Failure is perhaps too strong and emotive a word. It does not always explain the full context. I subscribe to the view that a man who never made a mistake never made anything. Ettore Bugatti was no exception. The cars and ideas that did not live up to expectation are in part a learning curve; a form of development in the search for advantage and commercial gain. The cars and ideas that were not so successful were often followed by those that were proving that lessons were learnt, progress made and moved on.
Some of the early cars had minor design faults and were perhaps slightly unreliable in relation to their cost.[ some of these faults might be attributed to poor quality control or individual customer specification] Some of the early cars were thought to have poor stopping power.
Famously the Royale was not a success; but this might be attributed more to the socio- economic forces rather than technical specification. However the engine from the Royale was adapted for trains which were a considerable success.
The 1932 Type 53 [four wheel drive car] did not succeed. It was advanced- no other manufacturer had mastered the concept at that stage. The chassis was entirely new; the engine derive from the Type 50 [4.9L].The original inspiration may have been Italian and was possibly a concept that Jeanne persuaded his father to attempt.The idea had potential and did deliver someresults but perhaps not sufficiently beyond the conventional for the additional complexity and cost.Itis believed that only three cars were constructed.Ettore is sometimes accused of being conservative; yet the Type 53 demonstates a willingness to explore theoretical issues that had yet to have proven track record.
The post war models [i.e. neither designed by Ettore or Jeanne] were a real success. Some consider the sports saloons of the era rather bland. It is unfortunate that the Type 251 GP was under developed as it bore some resemblance or perhaps had the potential of the Cistialia-Porsche prototype GP car.The Type 251 in many respects predated the successful rear engine Lotus and GP cars that followed a few years later.
Not all Ettore’s patents were practical and only a few were adopted or converted to commercial propositions.
The Iconic Cars
The author considers that the early cars rather lacking in aesthetic as they seem to lack a vocabulary that speaks to the soul. In later developments Ettore created some of the finest if not the most beautiful cars of all time. This is not just the author’s opinion but has been confirmed by motoring surveys and votes.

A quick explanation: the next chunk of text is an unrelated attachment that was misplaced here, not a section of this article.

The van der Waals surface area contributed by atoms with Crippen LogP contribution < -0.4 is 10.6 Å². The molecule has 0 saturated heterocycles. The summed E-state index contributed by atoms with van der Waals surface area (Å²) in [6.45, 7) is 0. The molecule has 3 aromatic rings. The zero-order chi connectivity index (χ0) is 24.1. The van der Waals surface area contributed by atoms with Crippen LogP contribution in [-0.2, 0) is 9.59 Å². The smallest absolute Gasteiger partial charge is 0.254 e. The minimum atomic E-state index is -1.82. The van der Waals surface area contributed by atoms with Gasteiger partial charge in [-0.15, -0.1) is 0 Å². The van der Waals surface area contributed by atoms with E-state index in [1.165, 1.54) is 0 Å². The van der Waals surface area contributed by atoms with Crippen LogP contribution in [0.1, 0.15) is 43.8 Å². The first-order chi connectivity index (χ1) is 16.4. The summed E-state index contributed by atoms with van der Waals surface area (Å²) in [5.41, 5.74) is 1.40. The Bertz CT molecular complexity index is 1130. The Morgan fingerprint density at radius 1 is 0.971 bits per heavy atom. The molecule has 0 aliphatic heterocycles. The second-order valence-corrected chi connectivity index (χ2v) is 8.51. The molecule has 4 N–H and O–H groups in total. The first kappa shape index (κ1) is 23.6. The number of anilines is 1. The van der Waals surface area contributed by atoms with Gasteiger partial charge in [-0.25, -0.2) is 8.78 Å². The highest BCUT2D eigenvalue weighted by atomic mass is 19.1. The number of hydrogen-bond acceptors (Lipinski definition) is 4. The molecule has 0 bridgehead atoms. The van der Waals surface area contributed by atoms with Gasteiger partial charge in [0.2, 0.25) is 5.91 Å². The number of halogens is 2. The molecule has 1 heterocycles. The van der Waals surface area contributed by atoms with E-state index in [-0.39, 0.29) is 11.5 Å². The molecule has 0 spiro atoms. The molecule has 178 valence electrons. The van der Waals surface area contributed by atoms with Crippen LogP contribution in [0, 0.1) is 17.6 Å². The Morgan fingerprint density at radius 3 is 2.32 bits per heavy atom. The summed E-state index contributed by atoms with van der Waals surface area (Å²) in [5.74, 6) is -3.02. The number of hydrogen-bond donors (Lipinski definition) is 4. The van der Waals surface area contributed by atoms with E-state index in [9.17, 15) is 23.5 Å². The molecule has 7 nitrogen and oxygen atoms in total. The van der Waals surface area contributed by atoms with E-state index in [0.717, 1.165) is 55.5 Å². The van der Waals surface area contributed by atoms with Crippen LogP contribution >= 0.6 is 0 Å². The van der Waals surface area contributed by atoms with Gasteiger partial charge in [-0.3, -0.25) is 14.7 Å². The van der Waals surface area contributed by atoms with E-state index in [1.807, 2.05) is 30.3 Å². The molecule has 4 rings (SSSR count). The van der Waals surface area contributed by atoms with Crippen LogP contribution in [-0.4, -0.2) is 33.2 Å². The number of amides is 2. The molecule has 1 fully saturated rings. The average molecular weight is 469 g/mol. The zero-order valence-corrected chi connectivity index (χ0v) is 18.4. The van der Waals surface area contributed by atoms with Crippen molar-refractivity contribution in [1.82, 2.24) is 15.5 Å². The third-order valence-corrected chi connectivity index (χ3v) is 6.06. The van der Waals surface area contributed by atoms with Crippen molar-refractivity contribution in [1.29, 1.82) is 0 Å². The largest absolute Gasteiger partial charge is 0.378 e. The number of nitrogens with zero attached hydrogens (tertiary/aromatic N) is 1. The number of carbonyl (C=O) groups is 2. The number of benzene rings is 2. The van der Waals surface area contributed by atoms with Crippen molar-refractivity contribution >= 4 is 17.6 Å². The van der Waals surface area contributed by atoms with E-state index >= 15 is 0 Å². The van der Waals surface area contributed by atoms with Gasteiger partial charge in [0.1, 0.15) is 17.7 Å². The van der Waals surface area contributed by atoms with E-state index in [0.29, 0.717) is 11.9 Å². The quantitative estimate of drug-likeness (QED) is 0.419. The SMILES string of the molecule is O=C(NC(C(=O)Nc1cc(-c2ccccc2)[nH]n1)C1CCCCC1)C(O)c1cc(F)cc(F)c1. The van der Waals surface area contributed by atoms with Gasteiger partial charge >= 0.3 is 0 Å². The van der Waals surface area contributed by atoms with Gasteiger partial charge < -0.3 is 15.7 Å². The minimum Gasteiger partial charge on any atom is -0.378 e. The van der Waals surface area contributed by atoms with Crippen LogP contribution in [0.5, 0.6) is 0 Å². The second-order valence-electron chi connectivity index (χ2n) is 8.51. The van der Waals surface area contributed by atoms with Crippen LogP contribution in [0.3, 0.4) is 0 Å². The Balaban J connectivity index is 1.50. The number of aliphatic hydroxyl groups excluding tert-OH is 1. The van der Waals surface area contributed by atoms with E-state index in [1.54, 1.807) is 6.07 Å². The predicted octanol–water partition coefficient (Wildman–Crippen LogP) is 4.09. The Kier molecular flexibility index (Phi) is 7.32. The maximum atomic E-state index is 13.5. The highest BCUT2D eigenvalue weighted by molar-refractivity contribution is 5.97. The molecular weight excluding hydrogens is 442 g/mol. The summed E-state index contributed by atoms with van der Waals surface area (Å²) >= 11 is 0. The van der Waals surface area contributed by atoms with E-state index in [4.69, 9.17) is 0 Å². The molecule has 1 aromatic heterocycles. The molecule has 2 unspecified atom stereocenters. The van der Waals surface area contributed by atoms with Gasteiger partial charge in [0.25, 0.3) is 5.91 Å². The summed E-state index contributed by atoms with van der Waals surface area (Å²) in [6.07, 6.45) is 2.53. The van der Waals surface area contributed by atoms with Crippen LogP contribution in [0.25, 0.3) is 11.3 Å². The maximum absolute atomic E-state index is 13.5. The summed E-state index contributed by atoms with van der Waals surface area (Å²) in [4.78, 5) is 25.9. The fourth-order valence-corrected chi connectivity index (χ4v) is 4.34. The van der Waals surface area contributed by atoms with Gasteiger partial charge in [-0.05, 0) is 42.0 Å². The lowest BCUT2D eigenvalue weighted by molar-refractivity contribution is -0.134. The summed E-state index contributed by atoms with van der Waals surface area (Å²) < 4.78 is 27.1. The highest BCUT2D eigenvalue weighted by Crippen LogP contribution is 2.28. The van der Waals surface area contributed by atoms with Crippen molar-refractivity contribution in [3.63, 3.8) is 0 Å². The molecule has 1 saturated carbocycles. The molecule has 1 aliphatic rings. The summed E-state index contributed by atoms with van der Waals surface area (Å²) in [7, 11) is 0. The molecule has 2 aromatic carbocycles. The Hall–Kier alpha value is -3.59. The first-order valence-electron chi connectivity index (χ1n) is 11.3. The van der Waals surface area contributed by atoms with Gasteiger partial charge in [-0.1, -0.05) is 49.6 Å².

The cars that warrant this esteem are the Types 35, 37, 51 and perhaps the greatest of them all the Atlantic [with Jeanne Bugatti] Just below are the Type 55 Grand Sport and the Royale.
Their iconic status may be attributed to many factors but one quotation expresses the essence of the beauty and contradictions. The cars were “symbolic guilded carves, craven images or totems but perhaps the expression of one complex untrammelled genius”.
The Type 35 is almost universally acclaimed as both functionally and aesthetically exciting. Its front axle detail encapsulates the car. The aesthetics are amongst the most perfect ever achieved on a racing car. In all elevations the Type 35 “works”. Seen in plan it comprises two delicate oval curves meeting in the streamlined tail. These oval curves define a design motif that is repeated and reinforced throughout the design. Rather like a symphony of beautiful sounds mutated. Not only was the body shape in the form of an aerofoil the under body was also faired in. The overall design demonstrates an almost extreme delicacy mated to a traditional visual expression.
“A multiplicity of clips penetrates its polished front axle, curved with exactitude of a nautical instrument.” It dripped in symbolism. To others it seemed a technical and aesthetic tour de force. Revered for understated beauty born of balance between form and function, economy and fitness for purpose.
The Atlantic was probably one of the world’s fastest pre war cars and certainly the most visually impressive of all the Bugatti’s. It has been voted the most beautiful car in the world in one recent survey. It is revered for its appearance, quality, performance, tractability and reliability. However it was incredibly expensive and perhaps the handling was a little less than desired. Sound levels within the car were claimed to be unacceptable due to the construction method [note an interesting comparison with the Lotus Elite] However iconic status is not awarded to the mundane or the prosaic.
6. Lotus Books (Recommended Reading)
Lotus Racing Cars: Dominance and Decline 1968-2000 by John Tipler
Some of these books are out of print so autojumbles may help. More recommendations welcome.
7. Lotus Books (One for the Library)
Something slightly different this month.
Build Your Own Sports Car by Ron Champion
This was mentioned to me by one of our readers as the guiding light in getting started and has extensive coverage in Australia, South Africa and I sure elsewhere.
8. Lotus Collectables
This month, a wonderful Lotus 25 model.
9. Lotus interest on “Youtube”
Thank you for your continued interest and support
Editors of the newsletter:
Jamie Duncan (webmaster)